Teaching, research, and the archiving and sharing of significant historical document collections are the three pillars of our mission at the Utica College Center for Historical Research. We serve students, academic and non-academic historians alike. Through various outreach activities we endeavor to bring campus and community together to foster a greater understanding of the historical condition and its global importance.
We fulfill our mission through various avenues:
In early 2015, the Center for Historical Research began the Digital History Project to collect and curate a digital archive of the people of the Mohawk Valley. We accept a wide variety of materials, including: personal correspondence, photographs, business records, journals, diaries, and many other types of historical artifacts. We return all historical artifacts and provide the owner with a free digital copy of their submission. Click here to learn how you can help preserve the Mohawk Valley's history in a digital age.
Once per month during the academic year, we welcome a speaker to present his or her research on a historical topic. Presentations are not limited to a specific geographic location of period of time; rather, our goal is to foster an intellectual dialogue on a wide variety of topics. The talks are free and open to the public. Click here to see a list of previous speakers.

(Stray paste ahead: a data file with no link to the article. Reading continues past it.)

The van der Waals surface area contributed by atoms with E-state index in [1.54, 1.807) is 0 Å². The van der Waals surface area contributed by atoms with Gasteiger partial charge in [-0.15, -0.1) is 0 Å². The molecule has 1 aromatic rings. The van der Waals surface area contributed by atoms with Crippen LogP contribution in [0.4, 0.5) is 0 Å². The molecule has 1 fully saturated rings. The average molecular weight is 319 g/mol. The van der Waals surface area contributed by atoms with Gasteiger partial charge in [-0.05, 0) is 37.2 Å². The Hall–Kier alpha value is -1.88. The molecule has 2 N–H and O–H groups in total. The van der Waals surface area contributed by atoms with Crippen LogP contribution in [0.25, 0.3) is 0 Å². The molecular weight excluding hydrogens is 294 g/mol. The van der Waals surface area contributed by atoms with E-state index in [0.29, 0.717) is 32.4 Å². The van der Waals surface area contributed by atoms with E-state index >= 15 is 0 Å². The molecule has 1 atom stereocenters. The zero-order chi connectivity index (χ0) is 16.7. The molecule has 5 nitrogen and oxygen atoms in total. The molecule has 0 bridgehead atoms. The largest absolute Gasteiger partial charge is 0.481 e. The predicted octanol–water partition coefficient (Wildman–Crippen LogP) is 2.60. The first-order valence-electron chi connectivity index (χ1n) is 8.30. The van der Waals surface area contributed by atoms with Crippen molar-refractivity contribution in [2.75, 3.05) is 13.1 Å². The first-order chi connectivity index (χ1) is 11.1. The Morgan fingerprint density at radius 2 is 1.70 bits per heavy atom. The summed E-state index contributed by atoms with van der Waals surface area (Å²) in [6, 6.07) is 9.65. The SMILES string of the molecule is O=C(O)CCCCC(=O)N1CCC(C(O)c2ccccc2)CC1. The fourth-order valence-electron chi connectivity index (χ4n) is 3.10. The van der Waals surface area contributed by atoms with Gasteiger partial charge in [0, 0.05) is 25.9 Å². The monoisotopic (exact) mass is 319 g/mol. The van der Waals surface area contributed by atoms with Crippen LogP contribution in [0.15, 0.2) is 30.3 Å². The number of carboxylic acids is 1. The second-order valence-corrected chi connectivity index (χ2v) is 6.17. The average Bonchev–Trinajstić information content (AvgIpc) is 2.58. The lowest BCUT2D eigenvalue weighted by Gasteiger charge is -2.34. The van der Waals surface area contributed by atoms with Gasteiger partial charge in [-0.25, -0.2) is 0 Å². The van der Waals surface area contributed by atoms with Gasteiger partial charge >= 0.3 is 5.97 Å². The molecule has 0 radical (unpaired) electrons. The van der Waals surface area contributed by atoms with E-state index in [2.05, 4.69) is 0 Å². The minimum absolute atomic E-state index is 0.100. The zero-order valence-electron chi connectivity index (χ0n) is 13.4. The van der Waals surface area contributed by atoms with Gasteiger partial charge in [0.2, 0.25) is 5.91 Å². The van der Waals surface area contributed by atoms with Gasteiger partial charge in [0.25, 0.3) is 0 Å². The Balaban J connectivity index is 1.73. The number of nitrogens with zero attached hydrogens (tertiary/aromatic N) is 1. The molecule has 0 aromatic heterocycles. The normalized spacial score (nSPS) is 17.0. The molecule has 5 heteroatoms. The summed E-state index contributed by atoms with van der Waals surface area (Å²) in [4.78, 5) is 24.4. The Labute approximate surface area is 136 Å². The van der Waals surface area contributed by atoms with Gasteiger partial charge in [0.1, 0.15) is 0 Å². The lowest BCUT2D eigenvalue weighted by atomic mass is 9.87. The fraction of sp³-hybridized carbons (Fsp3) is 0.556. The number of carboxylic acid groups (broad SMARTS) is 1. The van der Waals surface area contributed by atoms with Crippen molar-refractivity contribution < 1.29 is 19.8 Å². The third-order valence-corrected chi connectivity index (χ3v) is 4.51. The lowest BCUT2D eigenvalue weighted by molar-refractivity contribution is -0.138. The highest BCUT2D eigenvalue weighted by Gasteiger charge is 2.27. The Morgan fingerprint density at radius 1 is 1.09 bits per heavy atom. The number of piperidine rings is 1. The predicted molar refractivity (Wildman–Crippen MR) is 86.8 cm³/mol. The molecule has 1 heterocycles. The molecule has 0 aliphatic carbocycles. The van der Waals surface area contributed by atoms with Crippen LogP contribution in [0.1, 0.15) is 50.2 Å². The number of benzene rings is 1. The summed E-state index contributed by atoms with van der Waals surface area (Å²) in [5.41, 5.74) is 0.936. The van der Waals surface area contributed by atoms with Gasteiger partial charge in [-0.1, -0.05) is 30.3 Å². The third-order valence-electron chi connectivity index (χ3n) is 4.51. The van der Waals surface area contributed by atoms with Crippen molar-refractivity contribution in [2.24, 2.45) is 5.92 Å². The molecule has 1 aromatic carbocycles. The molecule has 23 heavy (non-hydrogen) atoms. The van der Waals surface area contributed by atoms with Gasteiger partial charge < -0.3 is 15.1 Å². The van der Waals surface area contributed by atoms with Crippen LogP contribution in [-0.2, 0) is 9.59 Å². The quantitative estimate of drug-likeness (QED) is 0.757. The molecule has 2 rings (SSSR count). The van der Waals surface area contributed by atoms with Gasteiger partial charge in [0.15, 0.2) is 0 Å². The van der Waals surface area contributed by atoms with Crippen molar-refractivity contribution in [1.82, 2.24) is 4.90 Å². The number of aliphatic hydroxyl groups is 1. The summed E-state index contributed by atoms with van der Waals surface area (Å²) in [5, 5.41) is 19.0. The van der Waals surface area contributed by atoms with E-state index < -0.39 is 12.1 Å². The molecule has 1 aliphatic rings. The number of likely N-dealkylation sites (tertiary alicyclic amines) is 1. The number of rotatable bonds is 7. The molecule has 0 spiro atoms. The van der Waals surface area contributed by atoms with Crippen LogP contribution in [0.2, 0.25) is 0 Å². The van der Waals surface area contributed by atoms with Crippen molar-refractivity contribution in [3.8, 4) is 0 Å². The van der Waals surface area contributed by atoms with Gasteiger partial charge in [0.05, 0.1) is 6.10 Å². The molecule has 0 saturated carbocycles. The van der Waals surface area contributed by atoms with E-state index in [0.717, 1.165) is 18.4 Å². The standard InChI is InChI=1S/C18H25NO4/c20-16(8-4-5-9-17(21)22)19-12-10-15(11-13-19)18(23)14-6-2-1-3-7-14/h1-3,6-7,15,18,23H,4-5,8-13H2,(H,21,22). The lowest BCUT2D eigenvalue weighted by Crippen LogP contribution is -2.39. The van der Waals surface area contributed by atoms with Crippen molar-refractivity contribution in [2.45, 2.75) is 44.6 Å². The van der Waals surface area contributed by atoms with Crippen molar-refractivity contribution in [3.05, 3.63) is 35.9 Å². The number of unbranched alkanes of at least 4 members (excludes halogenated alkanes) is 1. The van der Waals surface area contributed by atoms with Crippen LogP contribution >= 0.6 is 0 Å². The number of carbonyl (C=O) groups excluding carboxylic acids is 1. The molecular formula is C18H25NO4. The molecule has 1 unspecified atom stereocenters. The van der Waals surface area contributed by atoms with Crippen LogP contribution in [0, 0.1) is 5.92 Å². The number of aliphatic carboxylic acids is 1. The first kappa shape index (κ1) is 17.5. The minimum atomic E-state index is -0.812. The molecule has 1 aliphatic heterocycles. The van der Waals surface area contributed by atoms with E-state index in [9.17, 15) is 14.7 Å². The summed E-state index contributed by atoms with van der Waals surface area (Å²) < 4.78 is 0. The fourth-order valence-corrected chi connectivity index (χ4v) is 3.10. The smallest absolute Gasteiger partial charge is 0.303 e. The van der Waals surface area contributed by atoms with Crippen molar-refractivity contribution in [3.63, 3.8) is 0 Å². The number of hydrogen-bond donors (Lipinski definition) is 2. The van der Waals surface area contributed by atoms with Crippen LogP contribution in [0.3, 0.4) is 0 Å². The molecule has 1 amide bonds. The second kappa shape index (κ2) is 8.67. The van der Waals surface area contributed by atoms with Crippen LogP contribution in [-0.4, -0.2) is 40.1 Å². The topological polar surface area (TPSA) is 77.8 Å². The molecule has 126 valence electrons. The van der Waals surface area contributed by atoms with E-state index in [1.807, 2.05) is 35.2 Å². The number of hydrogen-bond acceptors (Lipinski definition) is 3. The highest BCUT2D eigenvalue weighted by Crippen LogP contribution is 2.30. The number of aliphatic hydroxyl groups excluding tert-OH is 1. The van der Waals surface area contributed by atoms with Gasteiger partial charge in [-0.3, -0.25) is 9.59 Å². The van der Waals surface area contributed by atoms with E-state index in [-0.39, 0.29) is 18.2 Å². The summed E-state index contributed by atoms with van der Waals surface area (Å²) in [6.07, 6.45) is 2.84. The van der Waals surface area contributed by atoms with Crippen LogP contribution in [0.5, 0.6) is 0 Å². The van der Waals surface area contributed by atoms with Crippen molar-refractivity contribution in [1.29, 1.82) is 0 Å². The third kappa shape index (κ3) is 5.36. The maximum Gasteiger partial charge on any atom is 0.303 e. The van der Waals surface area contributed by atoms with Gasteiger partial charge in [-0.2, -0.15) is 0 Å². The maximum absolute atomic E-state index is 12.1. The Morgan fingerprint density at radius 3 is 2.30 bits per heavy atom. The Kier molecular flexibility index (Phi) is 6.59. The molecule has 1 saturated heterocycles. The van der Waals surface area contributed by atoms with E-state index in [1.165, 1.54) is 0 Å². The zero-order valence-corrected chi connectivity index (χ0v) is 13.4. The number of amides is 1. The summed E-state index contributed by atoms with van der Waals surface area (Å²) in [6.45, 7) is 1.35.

Annually, the Center hosts a day long symposium to commemorate a major historical event. Click here to see photos from our most recent symposium: The Voting Rights Act @ 50.
Working in conjunction with the Utica College Department of History, the Center sponsors various talks related to history themed months each academic year. Previously, we have welcomed scholars from a diverse range of academic interests to celebrate Black History Month, Womens History Month, LGBT History Month, and Native American History Month. Click here to view a previous list of speakers.
In 2014, the Center for Historical Research partnered with Oneida-Herkimer-Madison County BOCES to form the annual Teacher Training Institute. Utica College history professors work closely with Social Studies teachers to obtain additional training in locating and incorporating primary sources into his or her classroom. Previous institutes have focused on World War I and the American Civil War.